I tried imaging some stars, and I thought it would be relatively straight-forward. People online basically tell you to use a magnifying glass to look at your phone screen, zoom in, make sure they are pinpoints, and BAM! You’re good to go.
I’ve always loved looking at Antares, and the way it twinkles red, gold, and blue at times. It was putting on a show on Saturday the 8th, and my wife loved it. I tried imaging it later at ISO 2304 (why?) and duration of 10s (a setting a friend online has had a lot of success with). Anyway, it did NOT turn out like my wife was used to seeing it:
I tried to grab Polaris too with a 10s duration, but for some idiotic reason, I forgot to put the ISO back down to normal and instead, it went at 9000+:
My frustration levels are off the chart with my astronomy hobby. I just can’t seem to raise my capacity high enough to have a consistently positive outing. This is what I was afraid of when I bought the scope and was the main reason I went with the scope I did — a Celestron NexStar 8SE. Designed as an “easy” entry scope, it comes with a bunch of computerized innards that basically allow you to point it at three bright stars, tell the computer in it where they are, the computer figures out which ones are which, and bob’s your uncle, the scope is fully aligned. On a stock alt-azimuth scope, there’s not much finesse for the user to worry about in the setup. Or so I thought.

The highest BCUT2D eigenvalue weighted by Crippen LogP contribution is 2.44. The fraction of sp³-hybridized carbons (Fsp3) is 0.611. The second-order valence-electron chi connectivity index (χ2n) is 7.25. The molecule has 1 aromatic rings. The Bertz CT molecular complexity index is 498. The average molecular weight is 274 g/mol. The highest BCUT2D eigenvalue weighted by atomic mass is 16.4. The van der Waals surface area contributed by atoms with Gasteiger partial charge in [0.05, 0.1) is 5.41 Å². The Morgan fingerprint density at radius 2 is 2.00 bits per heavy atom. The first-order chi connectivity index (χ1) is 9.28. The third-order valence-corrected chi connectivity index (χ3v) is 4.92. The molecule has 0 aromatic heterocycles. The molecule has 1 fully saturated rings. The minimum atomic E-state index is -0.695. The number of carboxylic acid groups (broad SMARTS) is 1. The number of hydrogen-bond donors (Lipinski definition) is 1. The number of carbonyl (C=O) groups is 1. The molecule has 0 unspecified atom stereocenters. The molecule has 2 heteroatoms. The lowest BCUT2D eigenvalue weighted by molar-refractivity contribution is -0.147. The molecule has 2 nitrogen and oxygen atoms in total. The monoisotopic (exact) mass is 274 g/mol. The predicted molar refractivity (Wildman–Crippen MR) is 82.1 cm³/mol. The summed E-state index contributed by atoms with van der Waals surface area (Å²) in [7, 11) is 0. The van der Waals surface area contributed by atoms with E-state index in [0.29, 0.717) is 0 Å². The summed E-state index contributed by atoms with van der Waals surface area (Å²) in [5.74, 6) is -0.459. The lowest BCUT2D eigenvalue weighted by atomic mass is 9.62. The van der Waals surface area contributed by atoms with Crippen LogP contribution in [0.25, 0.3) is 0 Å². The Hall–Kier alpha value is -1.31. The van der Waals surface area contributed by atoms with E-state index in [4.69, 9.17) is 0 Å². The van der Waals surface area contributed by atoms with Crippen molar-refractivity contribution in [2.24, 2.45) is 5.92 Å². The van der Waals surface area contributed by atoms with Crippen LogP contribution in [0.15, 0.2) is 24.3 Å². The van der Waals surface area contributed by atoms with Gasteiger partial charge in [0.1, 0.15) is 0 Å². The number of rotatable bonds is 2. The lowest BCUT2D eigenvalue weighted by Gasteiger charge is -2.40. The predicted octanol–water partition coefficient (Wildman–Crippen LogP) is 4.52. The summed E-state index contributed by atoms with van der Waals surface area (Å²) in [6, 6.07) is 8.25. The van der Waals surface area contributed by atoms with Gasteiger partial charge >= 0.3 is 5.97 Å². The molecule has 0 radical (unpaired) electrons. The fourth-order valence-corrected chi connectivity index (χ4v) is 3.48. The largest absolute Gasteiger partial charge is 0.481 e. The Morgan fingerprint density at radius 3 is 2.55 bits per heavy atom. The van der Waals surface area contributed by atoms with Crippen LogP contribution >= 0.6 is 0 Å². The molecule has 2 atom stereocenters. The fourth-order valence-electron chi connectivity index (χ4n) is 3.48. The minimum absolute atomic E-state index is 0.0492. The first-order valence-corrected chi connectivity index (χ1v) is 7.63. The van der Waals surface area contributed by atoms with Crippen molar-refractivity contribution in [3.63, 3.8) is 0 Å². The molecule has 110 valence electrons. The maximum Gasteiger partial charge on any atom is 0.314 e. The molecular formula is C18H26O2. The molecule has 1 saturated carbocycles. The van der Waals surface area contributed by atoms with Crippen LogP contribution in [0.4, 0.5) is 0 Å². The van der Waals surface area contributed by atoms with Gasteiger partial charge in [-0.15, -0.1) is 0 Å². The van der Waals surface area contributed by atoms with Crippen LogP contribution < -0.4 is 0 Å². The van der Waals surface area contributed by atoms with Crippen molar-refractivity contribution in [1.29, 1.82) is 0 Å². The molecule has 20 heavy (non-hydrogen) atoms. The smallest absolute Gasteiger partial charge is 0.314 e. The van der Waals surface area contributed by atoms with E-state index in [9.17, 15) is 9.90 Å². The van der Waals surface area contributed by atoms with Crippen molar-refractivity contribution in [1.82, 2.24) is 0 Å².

However, early on, I was using it and I could find a few things once aligned, but not much that wasn’t already visible to the naked eye. » Read the rest
Last weekend, I was beset with lousy viewing due to low lying haze. Despite a fantastic forecast, I had haze going up to around 20-30 degrees above the horizon, so much so that Jupiter was nothing more than a round orange-y blob in the scope. We saw Arcturus and Antares, and a low-quality sight of Saturn, but I couldn’t get the scope to align. No biggie, I was also having power problems, and I thought that was the cause.
Last night though I headed off to the AstroPontiac viewing site. My friend Stephan is spearheading the initiative to bring a dark sky viewing site to the area, and he has been working on it for just over 7 years. I’m on the board and manage the website, but the yeoman duties fall to him for most of it. The site is next to Gatineau Park’s Luskville Waterfall Trail (sentier de les chutes de Luskville), and it is relatively stunning. » Read the rest
I posted awhile ago about restarting my hobby (#50by50 #05 – Re-start my astronomy hobby), and some other posts over the last couple of years about trying to figure out proper alignments and use of my Celestron 8SE scope. This past weekend, we were heading to my wife’s family’s cottage near Fenelon Falls and Bobcaygeon, and I was debating whether or not to take the scope. Their property has a lot of trees so Eastern views are out, but if I put my scope next to the lake, I have a pretty good SW view.
I hemmed, I hawed. Then I pulled up the Clear Sky Chart for Fenelon Falls (who knew there was even one for the area?), and the decision was made — every indicator for Saturday night was off the charts. I’m usually doing viewing in the Ottawa area and lucky to get medium predictions for quality (3/5), while the one for Saturday in Fenelon had 4s and even 5s! » Read the rest